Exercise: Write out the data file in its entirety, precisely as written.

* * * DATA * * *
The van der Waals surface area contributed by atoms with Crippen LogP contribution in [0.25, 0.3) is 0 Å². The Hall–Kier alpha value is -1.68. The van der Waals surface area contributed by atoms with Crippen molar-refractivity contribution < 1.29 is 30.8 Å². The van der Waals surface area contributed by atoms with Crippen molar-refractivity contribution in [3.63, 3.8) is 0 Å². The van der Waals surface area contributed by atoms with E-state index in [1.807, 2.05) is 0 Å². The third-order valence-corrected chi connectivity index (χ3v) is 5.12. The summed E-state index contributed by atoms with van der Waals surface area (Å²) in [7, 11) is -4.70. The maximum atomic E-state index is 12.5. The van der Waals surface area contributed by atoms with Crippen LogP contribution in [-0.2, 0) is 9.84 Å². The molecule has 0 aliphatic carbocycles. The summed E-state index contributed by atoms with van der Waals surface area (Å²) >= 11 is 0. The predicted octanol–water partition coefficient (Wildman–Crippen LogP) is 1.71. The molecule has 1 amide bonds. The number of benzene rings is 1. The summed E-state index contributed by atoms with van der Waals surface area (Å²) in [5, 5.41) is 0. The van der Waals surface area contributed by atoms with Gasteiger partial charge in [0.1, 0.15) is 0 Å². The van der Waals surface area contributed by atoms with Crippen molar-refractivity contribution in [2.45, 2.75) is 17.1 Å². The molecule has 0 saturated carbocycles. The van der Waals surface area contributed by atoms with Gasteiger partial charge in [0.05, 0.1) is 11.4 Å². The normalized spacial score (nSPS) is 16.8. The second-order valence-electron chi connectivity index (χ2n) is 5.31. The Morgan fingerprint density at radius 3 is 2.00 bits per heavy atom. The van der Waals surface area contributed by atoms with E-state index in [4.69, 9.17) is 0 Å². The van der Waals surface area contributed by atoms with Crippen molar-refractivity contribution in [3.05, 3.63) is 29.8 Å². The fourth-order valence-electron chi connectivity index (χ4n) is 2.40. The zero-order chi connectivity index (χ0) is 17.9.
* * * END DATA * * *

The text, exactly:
The van der Waals surface area contributed by atoms with Crippen LogP contribution in [0.25, 0.3) is 0 Å². The Hall–Kier alpha value is -1.68. The van der Waals surface area contributed by atoms with Crippen molar-refractivity contribution < 1.29 is 30.8 Å². The van der Waals surface area contributed by atoms with Crippen molar-refractivity contribution in [3.63, 3.8) is 0 Å². The van der Waals surface area contributed by atoms with E-state index in [1.807, 2.05) is 0 Å². The third-order valence-corrected chi connectivity index (χ3v) is 5.12. The summed E-state index contributed by atoms with van der Waals surface area (Å²) in [7, 11) is -4.70. The maximum atomic E-state index is 12.5. The van der Waals surface area contributed by atoms with Crippen LogP contribution in [-0.2, 0) is 9.84 Å². The molecule has 0 aliphatic carbocycles. The summed E-state index contributed by atoms with van der Waals surface area (Å²) >= 11 is 0. The predicted octanol–water partition coefficient (Wildman–Crippen LogP) is 1.71. The molecule has 1 amide bonds. The number of benzene rings is 1. The summed E-state index contributed by atoms with van der Waals surface area (Å²) in [5, 5.41) is 0. The van der Waals surface area contributed by atoms with Gasteiger partial charge in [0.1, 0.15) is 0 Å². The van der Waals surface area contributed by atoms with Crippen molar-refractivity contribution in [2.45, 2.75) is 17.1 Å². The molecule has 0 saturated carbocycles. The van der Waals surface area contributed by atoms with Gasteiger partial charge in [0.05, 0.1) is 11.4 Å². The normalized spacial score (nSPS) is 16.8. The second-order valence-electron chi connectivity index (χ2n) is 5.31. The Morgan fingerprint density at radius 3 is 2.00 bits per heavy atom. The van der Waals surface area contributed by atoms with E-state index in [4.69, 9.17) is 0 Å². The van der Waals surface area contributed by atoms with Crippen molar-refractivity contribution in [3.05, 3.63) is 29.8 Å². The fourth-order valence-electron chi connectivity index (χ4n) is 2.40. The zero-order chi connectivity index (χ0) is 17.9.